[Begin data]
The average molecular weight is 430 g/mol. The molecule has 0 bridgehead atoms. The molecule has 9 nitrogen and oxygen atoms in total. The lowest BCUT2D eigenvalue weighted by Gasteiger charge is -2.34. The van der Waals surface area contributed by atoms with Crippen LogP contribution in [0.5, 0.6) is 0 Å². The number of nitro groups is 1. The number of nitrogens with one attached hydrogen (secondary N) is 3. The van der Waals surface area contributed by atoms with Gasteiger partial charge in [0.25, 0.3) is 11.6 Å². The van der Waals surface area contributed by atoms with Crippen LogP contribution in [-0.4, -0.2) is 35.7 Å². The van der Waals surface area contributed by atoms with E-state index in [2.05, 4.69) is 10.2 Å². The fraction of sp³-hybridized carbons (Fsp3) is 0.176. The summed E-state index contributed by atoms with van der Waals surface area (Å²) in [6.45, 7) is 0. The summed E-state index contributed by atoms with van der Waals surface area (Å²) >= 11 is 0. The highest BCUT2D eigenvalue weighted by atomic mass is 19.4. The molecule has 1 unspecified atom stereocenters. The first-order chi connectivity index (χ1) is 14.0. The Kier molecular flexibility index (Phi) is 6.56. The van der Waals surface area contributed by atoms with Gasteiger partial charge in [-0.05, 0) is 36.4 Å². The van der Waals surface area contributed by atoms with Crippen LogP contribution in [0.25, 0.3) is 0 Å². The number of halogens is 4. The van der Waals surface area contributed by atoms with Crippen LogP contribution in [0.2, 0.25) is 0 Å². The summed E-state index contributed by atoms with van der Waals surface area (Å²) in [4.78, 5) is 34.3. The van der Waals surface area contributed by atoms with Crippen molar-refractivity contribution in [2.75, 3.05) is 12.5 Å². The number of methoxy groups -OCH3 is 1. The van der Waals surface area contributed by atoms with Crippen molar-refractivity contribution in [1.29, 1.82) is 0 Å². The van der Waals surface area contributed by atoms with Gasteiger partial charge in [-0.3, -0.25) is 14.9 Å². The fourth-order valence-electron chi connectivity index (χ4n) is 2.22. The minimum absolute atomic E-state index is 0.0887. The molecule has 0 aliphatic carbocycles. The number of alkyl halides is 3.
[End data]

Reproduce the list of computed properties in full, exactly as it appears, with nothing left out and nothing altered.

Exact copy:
The average molecular weight is 430 g/mol. The molecule has 0 bridgehead atoms. The molecule has 9 nitrogen and oxygen atoms in total. The lowest BCUT2D eigenvalue weighted by Gasteiger charge is -2.34. The van der Waals surface area contributed by atoms with Crippen LogP contribution in [0.5, 0.6) is 0 Å². The number of nitro groups is 1. The number of nitrogens with one attached hydrogen (secondary N) is 3. The van der Waals surface area contributed by atoms with Gasteiger partial charge in [0.25, 0.3) is 11.6 Å². The van der Waals surface area contributed by atoms with Crippen LogP contribution in [-0.4, -0.2) is 35.7 Å². The van der Waals surface area contributed by atoms with E-state index in [2.05, 4.69) is 10.2 Å². The fraction of sp³-hybridized carbons (Fsp3) is 0.176. The summed E-state index contributed by atoms with van der Waals surface area (Å²) in [6.45, 7) is 0. The summed E-state index contributed by atoms with van der Waals surface area (Å²) >= 11 is 0. The highest BCUT2D eigenvalue weighted by atomic mass is 19.4. The molecule has 1 unspecified atom stereocenters. The first-order chi connectivity index (χ1) is 14.0. The Kier molecular flexibility index (Phi) is 6.56. The van der Waals surface area contributed by atoms with Gasteiger partial charge in [-0.05, 0) is 36.4 Å². The van der Waals surface area contributed by atoms with Crippen LogP contribution in [0.25, 0.3) is 0 Å². The number of halogens is 4. The van der Waals surface area contributed by atoms with Crippen LogP contribution in [0.2, 0.25) is 0 Å². The summed E-state index contributed by atoms with van der Waals surface area (Å²) in [4.78, 5) is 34.3. The van der Waals surface area contributed by atoms with Crippen molar-refractivity contribution in [2.75, 3.05) is 12.5 Å². The number of methoxy groups -OCH3 is 1. The van der Waals surface area contributed by atoms with Crippen molar-refractivity contribution in [1.29, 1.82) is 0 Å². The van der Waals surface area contributed by atoms with Gasteiger partial charge in [-0.3, -0.25) is 14.9 Å². The fourth-order valence-electron chi connectivity index (χ4n) is 2.22. The minimum absolute atomic E-state index is 0.0887. The molecule has 0 aliphatic carbocycles. The number of alkyl halides is 3.